Reading these memoirs together has a powerful effect. It forces you to think of the different sorts of cinema that this country has produced. Dilip Kumar was certainly a product of the studio system, where a remarkable camaraderie and bonhomie were the order of the day. Professional specialisations existed, but the close relationships between people and the non-hierarchical learning environment meant that an actor who was eager to learn could sit unobtrusively with the camera assistants, participate in script brainstorming sessions, discuss the picturisation of a song and even suggest changes. All of these things the young Dilip Kumar did, developing an understanding of film craft as a whole that he put to good use (though some might say it was the cause of his ghost-directing in later years).

As for Naseeruddin Shah, his actorly coming of age owes much to coinciding perfectly with the most productive period of the Indian New Wave, allowing him to find his niche in such consummately crafted films as Nishant, Bhumika and Junoon (all Shyam Benegal), Sparsh (Sai Paranjpye) and Aakrosh (Govind Nihalani). Neither of these actors could have emerged without the vitality of the milieus in which they began their careers. Yet both eventually outgrew their milieus—or perhaps those worlds shrivelled, leaving them looking like giants.

But if our cinema has changed, so has the world around it, and at least in one way, the change is encouraging. The man who is, in many ways, the original Khan of the Hindi film industry, had to become Dilip Kumar, because Devika Rani “with her customary authority” told him that it made good sense to have a screen identity that would “have a secular appeal.” Basheshwarnath, Raj Kapoor’s grandfather, provided another kind of explanation to Yousuf’s father Aghaji as he took him across the road from Crawford market to show him his son’s face on a hoarding of Jugnu: there was “no need to be dismayed,” said Basheshwarnath, because his son “had adopted another name to keep the family honour intact.” We never quite learn what Aghaji thought of this particular theory. But we do know that the first thing Naseeruddin’s father said joyfully to his mother when he saw Nishant was that their son had not changed his name.

 

Correction: An earlier version of this piece incorrectly stated that Dilip Kumar mimicked the dialect of a dhobi he remembered form his childhood for his role in the film Ganga Jamuna. Kumar picked up the accent from a maali—a gardener. The Caravan regrets the error.

IN 1929, an American publisher offered Sigmund Freud a five-thousand-dollar advance to write his life story. He had already published An Autobiographical Study, outlining his professional career. But as for a tell-all memoir, Freud’s response was outright dismissal.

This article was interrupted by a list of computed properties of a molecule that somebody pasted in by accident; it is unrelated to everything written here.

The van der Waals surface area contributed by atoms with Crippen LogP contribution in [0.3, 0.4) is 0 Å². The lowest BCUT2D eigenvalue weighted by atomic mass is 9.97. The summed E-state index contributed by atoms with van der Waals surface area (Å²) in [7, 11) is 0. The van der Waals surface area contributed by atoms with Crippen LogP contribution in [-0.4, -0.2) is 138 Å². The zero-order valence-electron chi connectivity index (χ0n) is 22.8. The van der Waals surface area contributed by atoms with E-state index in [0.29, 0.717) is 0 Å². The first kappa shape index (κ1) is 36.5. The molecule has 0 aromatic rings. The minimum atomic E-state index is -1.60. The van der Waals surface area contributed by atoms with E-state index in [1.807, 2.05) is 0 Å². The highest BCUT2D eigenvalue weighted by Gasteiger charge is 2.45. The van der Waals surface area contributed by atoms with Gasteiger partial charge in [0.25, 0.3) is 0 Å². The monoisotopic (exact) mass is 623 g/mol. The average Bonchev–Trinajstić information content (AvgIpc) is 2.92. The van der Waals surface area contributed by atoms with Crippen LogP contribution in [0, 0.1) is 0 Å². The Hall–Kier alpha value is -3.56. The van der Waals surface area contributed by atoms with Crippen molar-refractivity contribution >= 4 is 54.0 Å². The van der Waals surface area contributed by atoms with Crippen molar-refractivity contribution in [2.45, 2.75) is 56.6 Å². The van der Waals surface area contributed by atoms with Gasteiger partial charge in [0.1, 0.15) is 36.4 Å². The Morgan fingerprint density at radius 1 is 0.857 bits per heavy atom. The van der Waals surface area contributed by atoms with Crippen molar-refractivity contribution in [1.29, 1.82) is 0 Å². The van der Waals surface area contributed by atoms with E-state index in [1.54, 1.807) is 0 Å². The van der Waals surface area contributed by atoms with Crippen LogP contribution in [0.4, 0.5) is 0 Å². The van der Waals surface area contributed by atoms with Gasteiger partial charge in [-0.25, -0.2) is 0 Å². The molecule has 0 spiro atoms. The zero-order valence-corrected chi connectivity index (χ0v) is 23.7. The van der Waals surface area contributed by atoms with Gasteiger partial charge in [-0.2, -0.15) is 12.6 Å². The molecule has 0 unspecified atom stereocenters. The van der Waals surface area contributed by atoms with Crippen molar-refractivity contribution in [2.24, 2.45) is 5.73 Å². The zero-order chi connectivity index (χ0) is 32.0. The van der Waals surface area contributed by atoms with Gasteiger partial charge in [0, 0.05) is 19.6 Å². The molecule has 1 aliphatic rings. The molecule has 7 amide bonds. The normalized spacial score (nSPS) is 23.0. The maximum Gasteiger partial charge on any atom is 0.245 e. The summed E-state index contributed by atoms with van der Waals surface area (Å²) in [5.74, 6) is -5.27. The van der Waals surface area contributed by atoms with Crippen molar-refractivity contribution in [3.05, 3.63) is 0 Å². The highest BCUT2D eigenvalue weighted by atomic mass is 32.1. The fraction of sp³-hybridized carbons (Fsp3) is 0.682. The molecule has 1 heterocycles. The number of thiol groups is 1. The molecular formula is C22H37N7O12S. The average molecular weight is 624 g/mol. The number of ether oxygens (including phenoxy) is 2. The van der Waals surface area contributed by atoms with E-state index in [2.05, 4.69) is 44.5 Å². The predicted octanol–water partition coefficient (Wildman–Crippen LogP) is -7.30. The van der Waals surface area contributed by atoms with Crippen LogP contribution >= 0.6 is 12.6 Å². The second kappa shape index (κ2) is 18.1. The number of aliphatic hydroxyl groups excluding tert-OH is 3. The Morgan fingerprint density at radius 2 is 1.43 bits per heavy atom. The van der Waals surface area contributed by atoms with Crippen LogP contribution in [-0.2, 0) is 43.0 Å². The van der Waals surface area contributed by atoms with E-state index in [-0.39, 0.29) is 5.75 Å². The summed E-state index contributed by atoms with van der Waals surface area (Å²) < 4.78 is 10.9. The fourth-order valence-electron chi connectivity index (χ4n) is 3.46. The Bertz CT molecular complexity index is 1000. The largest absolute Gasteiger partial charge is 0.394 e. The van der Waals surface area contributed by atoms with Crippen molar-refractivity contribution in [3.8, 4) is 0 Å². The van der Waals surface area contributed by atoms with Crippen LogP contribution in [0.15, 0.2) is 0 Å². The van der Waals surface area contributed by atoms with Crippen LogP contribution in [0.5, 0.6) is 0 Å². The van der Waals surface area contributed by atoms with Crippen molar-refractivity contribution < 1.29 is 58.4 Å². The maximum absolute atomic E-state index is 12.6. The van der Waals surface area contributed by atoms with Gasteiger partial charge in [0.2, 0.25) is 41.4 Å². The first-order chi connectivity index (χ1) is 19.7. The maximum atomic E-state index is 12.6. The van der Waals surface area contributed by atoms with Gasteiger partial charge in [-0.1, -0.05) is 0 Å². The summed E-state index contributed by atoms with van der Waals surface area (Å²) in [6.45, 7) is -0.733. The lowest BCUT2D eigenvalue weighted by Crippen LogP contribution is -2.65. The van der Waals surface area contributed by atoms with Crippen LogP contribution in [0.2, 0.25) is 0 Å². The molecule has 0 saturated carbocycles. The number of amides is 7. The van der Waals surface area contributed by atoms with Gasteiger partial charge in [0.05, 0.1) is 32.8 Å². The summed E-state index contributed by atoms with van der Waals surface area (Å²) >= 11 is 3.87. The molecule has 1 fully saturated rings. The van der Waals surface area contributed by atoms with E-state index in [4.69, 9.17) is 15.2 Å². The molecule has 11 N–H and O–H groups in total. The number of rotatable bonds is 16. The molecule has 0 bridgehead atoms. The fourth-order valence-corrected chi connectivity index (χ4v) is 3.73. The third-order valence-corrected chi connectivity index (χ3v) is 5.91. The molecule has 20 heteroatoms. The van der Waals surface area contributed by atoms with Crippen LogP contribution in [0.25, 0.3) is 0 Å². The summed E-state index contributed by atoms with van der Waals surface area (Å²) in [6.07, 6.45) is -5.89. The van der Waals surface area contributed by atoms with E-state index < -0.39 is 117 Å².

A psychologically complete and honest confession of life … would require so much indiscretion (on my part as well as on that of others) about family, friends, and enemies, most of them still alive, that it is out of the question. What makes all autobiographies worthless, after all, is their mendacity.

Whatever one thinks of the more far-fetched applications of his theories, most people would concede that Freud knew something about the inner life. Yet, in the near-century since Freud levelled his charges against autobiography, our appetite for the genre has only grown, spilling far beyond the boundaries of the book, into the everyday flows of the virtual world. The unreliable narrator is no longer the preserve of fiction. Accusations of narcissism and opportunism may dog its footsteps, as Daniel Mendelsohn argued some years ago in the New Yorker, but the confessional memoir feels like the genre of our times.

Add this to the Indian reader’s inexhaustible interest in the film world, and you have a winning combination. It is no surprise that an increasing number of volumes in the Indian cinema section of bookstores are biographies and memoirs. In just the last three years, there has been Khagesh Dev Burman’s book on SD Burman (originally in Bengali), Yasmin Khalid Rafi’s book on her father-in-law Mohammed Rafi (originally in Hindi),Anirudha Bhattacharjee and Vittal Balaji’s RD Burman—The Man, the Music, Akshay Manwani’s biography of the lyricist Sahir Ludhianvi, two books on Rajesh Khanna, and a re-issue of Vinod Mehta’s Meena Kumari biography from 1972. Among autobiographies, a distinctly popular new subgenre is the interview-based book, often titled “Conversations with …”. Gulzar, AR Rahman and Waheeda Rehman have recently been thus enshrined by the prolific British film writer Nasreen Munni Kabir, and Mani Ratnam by the film critic Baradwaj Rangan. But the full-fledged autobiography still has an advantage: it may be an inherently self-indulgent form, but witnessing the narrator going off on tangents, uninterrupted by a questioner trying to keep them on track, is what makes it so pleasurable.

Dilip Kumar and Naseeruddin Shah’s have been the most-talked about film autobiographies of 2014. Both are illustrious actors, known for their deep commitment to their craft. Yet there, it would seem, any similarity ends. Dilip Kumar, 91, made his debut in the 1944 Bombay Talkies film Jwar Bhata, and went on to become one of popular Hindi cinema’s best-loved heroes for three decades. Even more striking was his return, after five fallow years in the 1970s, for a memorable second innings, with meaty roles appropriate to his age in films such as Kranti (1981), Shakti (1982), Vidhaata (1982), Mashaal (1984) and Saudagar (1991). Naseeruddin Shah (who is either 64 or 65, depending on whether you trust his school certificate or the slightly muddled parental memory), made his debut in Shyam Benegal’s second feature Nishant (1975) and swiftly gained a reputation for his stellar performances in the cinema of what came to be called the Indian New Wave. He also did several popular Hindi films, most of them (he says) for the money, thus making no bones about his distaste for that world and its demand for a larger-than-life persona.

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Trisha Gupta is a writer and critic based in Delhi. Her published work can be read on her blog, Chhotahazri, at www.trishagupta.blogspot.in